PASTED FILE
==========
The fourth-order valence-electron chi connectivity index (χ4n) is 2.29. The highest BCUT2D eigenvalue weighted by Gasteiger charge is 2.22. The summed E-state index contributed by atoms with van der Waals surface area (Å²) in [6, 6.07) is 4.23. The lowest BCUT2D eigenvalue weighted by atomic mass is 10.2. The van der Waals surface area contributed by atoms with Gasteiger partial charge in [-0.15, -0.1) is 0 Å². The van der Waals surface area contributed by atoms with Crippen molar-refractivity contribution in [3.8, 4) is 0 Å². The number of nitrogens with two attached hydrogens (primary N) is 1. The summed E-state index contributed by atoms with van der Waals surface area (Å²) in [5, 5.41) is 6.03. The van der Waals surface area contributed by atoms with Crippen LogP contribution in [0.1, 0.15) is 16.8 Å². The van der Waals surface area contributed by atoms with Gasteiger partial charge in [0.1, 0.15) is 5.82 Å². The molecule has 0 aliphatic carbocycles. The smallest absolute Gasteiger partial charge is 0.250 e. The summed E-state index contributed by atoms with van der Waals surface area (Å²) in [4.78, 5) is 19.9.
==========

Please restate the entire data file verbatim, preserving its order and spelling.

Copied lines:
The fourth-order valence-electron chi connectivity index (χ4n) is 2.29. The highest BCUT2D eigenvalue weighted by Gasteiger charge is 2.22. The summed E-state index contributed by atoms with van der Waals surface area (Å²) in [6, 6.07) is 4.23. The lowest BCUT2D eigenvalue weighted by atomic mass is 10.2. The van der Waals surface area contributed by atoms with Gasteiger partial charge in [-0.15, -0.1) is 0 Å². The van der Waals surface area contributed by atoms with Crippen molar-refractivity contribution in [3.8, 4) is 0 Å². The number of nitrogens with two attached hydrogens (primary N) is 1. The summed E-state index contributed by atoms with van der Waals surface area (Å²) in [5, 5.41) is 6.03. The van der Waals surface area contributed by atoms with Crippen LogP contribution in [0.1, 0.15) is 16.8 Å². The van der Waals surface area contributed by atoms with Gasteiger partial charge in [0.1, 0.15) is 5.82 Å². The molecule has 0 aliphatic carbocycles. The smallest absolute Gasteiger partial charge is 0.250 e. The summed E-state index contributed by atoms with van der Waals surface area (Å²) in [4.78, 5) is 19.9.